What lurks at the centre of our galaxy, the Milky Way? It’s a big question with an even bigger answer. Supermassive, in fact, as identified by Prof. Andrea Ghez and Prof. Reinhard Genzel. The two astronomers were key players in making the discovery: That a supermassive object lurks at the centre of our galaxy, likely a black hole. Ultimately, this was the result of a vast collaborative project, as both academics would attest to. This is demonstrated by the following two papers, which are just two fragments of a vast foundation of academic literature that made the discovery possible: The First Measurement of Spectral Lines in a Short-Period Star Bound to the Galaxy’s Central Black Hole: A Paradox of Youth and Detection of the gravitational redshift in the orbit of the star S2 near the Galactic centre massive black hole. It might seem obvious that something big lies at the heart of the galaxy, but understanding its exact nature is incredibly difficult. That’s science. And it’s not just any science, it’s the type of science that wins you a Nobel prize.
So what exactly did Ghez and Genzel discover that earnt them the Nobel prize in Physics (shared with Penrose’s theory), and what are the interesting bits we can pluck out from this sprawling research project? Prof. Ulf Danielsson from the Nobel Committee explains in an interview immediately following the prize’s announcement that Ghez and Genzel monitored the stars orbiting the centre of our galaxy in order to prove that a supermassive object lurks there. This monitoring required some very interesting physics: The second paper linked above discusses post-Newtonian dynamics, what does this mean and why is it relevant?
In the 17th Century, Sir Isaac Newton derived the universal law of gravitation, which states that objects with mass are attracted to one another. Basically, Newton’s theory explained how different things fall. On Earth, we can watch the rain falling to the ground whilst the Moon seemingly remains held above the sky. However, this is a deceptive illusion, the Moon is falling - it’s just falling in a circle around us, this is what we call an orbit. Miraculously, Newtonian dynamics describe how all of these things occur. With this mathematical toolkit, we can describe the sort of physics that most people are familiar with: the movement of tennis balls, planets, and rockets.
Building on Newton’s work over 200 years later, Albert Einstein turned everything on its head with his Theory of General Relativity which revealed that space can be curved and twisted by massive objects (objects with mass). Now, let’s turn our heads towards the centre of the galaxy, which lies between the constellations of Sagittarius and Scorpio behind a mass of dark nebulae known as the Great Rift. If the Rift were not there, our nights would be illuminated by the countless colossal stars that encircle the galaxy’s core. All that mass means lots of curved space, which in turn results in confusing behaviour that Newtonian dynamics is simply unable describe. With post-Newtonian dynamics, which incorporates general relativity, we can measure and study these stars accurately.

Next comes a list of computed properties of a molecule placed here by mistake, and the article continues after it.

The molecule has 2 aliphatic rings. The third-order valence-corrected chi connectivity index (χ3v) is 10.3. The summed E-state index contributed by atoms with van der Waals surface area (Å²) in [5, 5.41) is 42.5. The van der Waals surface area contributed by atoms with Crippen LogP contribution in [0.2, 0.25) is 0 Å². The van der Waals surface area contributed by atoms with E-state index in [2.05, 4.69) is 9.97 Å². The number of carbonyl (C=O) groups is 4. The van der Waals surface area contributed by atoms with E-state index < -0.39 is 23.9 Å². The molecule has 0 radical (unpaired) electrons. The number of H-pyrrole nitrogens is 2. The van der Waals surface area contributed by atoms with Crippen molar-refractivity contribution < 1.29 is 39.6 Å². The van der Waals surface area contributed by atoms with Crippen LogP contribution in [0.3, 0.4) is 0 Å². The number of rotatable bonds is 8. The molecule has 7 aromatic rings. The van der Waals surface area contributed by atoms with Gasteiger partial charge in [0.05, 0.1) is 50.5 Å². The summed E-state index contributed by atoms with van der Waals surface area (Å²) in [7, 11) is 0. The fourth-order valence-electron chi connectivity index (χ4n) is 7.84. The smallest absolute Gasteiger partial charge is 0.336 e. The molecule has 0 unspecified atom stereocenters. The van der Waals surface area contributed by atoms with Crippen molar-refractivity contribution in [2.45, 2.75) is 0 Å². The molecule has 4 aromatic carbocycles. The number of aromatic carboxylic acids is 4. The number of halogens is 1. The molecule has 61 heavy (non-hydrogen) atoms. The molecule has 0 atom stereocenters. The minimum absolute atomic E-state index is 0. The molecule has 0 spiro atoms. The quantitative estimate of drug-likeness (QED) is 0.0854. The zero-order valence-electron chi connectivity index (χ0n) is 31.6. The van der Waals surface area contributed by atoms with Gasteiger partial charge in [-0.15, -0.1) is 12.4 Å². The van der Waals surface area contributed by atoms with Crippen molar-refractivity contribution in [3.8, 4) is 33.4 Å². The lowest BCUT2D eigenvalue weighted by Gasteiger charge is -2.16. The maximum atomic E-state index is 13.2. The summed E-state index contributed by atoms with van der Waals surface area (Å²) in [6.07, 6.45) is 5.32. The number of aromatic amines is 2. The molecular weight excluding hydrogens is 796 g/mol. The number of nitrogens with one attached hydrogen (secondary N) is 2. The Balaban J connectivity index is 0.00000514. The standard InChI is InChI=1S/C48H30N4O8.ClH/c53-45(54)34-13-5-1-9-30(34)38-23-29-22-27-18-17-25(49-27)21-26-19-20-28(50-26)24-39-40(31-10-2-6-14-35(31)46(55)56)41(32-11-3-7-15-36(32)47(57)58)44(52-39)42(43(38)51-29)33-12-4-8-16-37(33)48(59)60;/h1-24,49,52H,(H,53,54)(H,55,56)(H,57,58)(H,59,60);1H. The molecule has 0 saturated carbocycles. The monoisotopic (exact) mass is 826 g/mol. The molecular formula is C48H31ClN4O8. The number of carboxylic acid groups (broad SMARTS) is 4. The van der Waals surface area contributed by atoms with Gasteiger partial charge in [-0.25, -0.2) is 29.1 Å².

But what lies beyond these giant stars at the very centre? Is it a black hole, a celestial object of incredible mass? As Ghez explains in her 2004 TED talk, there are only 3 characteristics of a black hole that we can identify: mass, charge, and spin. Despite being a vicious entity that can twist the fabric of the universe, these supermassive objects are elusive. Ghez goes on to explain that she instead uses the behaviour of the stars in the galaxy’s core, behaving in a post-Newtonian way, to identify and understand the object at the centre. In particular, a star called SO-2 completes its orbit of the centre of the galaxy every 15 years. This allowed the astronomers to work out that something is sitting in the galactic core that’s smaller than our Solar System and 4 million times heavier. If it is a black hole, as the results suggest, then it has huge implications for the future, and the past, of our galaxy.
This year’s Nobel Prize in Physics is a celebration of our progress in understanding the primal forces that created us through chance and shall consume us through destiny. Pretty cool.